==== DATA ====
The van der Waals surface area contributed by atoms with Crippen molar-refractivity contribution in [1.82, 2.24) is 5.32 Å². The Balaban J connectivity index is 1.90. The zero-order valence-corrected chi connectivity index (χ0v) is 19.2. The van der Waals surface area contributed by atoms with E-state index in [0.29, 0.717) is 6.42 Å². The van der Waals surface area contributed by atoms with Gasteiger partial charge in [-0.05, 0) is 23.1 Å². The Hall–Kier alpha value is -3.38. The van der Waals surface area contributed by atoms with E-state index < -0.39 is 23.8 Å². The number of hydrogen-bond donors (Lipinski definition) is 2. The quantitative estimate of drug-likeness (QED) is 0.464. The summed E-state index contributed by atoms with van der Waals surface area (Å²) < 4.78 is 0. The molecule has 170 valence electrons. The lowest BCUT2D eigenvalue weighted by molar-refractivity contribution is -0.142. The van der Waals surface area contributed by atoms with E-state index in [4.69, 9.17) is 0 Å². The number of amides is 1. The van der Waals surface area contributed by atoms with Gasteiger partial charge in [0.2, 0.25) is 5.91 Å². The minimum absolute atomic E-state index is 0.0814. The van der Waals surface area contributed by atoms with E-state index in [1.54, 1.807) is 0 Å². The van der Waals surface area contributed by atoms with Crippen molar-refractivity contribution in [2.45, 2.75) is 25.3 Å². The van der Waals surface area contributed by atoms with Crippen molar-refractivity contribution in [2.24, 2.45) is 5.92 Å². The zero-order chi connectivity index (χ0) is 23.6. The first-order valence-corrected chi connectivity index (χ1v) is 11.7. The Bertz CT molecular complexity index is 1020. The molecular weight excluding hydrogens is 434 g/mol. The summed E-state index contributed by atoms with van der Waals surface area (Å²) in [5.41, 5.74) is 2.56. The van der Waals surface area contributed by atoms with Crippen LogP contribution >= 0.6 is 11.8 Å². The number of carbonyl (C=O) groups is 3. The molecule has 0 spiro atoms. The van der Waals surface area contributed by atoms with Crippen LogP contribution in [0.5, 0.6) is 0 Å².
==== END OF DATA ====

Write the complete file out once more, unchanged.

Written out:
The van der Waals surface area contributed by atoms with Crippen molar-refractivity contribution in [1.82, 2.24) is 5.32 Å². The Balaban J connectivity index is 1.90. The zero-order valence-corrected chi connectivity index (χ0v) is 19.2. The van der Waals surface area contributed by atoms with E-state index in [0.29, 0.717) is 6.42 Å². The van der Waals surface area contributed by atoms with Gasteiger partial charge in [-0.05, 0) is 23.1 Å². The Hall–Kier alpha value is -3.38. The van der Waals surface area contributed by atoms with E-state index < -0.39 is 23.8 Å². The number of hydrogen-bond donors (Lipinski definition) is 2. The quantitative estimate of drug-likeness (QED) is 0.464. The summed E-state index contributed by atoms with van der Waals surface area (Å²) < 4.78 is 0. The molecule has 170 valence electrons. The lowest BCUT2D eigenvalue weighted by molar-refractivity contribution is -0.142. The van der Waals surface area contributed by atoms with E-state index in [4.69, 9.17) is 0 Å². The number of amides is 1. The van der Waals surface area contributed by atoms with Gasteiger partial charge in [0.2, 0.25) is 5.91 Å². The minimum absolute atomic E-state index is 0.0814. The van der Waals surface area contributed by atoms with E-state index in [1.54, 1.807) is 0 Å². The van der Waals surface area contributed by atoms with Crippen molar-refractivity contribution in [2.45, 2.75) is 25.3 Å². The van der Waals surface area contributed by atoms with Crippen molar-refractivity contribution in [2.24, 2.45) is 5.92 Å². The zero-order chi connectivity index (χ0) is 23.6. The first-order valence-corrected chi connectivity index (χ1v) is 11.7. The Bertz CT molecular complexity index is 1020. The molecular weight excluding hydrogens is 434 g/mol. The summed E-state index contributed by atoms with van der Waals surface area (Å²) in [5.41, 5.74) is 2.56. The van der Waals surface area contributed by atoms with Crippen LogP contribution >= 0.6 is 11.8 Å². The number of carbonyl (C=O) groups is 3. The molecule has 0 spiro atoms. The van der Waals surface area contributed by atoms with Crippen LogP contribution in [0.5, 0.6) is 0 Å².